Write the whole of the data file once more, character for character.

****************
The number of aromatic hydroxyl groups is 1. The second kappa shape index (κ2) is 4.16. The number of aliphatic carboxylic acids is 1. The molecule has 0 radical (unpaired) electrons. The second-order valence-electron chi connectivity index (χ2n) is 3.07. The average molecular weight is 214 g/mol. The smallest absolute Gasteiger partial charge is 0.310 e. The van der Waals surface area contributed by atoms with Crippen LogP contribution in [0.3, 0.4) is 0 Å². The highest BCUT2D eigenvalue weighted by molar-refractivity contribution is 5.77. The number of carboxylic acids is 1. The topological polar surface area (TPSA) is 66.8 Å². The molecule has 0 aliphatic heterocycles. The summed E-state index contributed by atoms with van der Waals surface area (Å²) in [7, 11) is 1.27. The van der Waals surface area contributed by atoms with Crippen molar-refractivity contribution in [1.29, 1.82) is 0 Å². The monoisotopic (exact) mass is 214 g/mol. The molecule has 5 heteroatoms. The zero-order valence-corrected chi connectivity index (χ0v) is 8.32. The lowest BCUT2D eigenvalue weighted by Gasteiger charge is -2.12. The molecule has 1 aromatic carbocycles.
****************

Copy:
The number of aromatic hydroxyl groups is 1. The second kappa shape index (κ2) is 4.16. The number of aliphatic carboxylic acids is 1. The molecule has 0 radical (unpaired) electrons. The second-order valence-electron chi connectivity index (χ2n) is 3.07. The average molecular weight is 214 g/mol. The smallest absolute Gasteiger partial charge is 0.310 e. The van der Waals surface area contributed by atoms with Crippen LogP contribution in [0.3, 0.4) is 0 Å². The highest BCUT2D eigenvalue weighted by molar-refractivity contribution is 5.77. The number of carboxylic acids is 1. The topological polar surface area (TPSA) is 66.8 Å². The molecule has 0 aliphatic heterocycles. The summed E-state index contributed by atoms with van der Waals surface area (Å²) in [7, 11) is 1.27. The van der Waals surface area contributed by atoms with Crippen molar-refractivity contribution in [1.29, 1.82) is 0 Å². The monoisotopic (exact) mass is 214 g/mol. The molecule has 5 heteroatoms. The zero-order valence-corrected chi connectivity index (χ0v) is 8.32. The lowest BCUT2D eigenvalue weighted by Gasteiger charge is -2.12. The molecule has 1 aromatic carbocycles.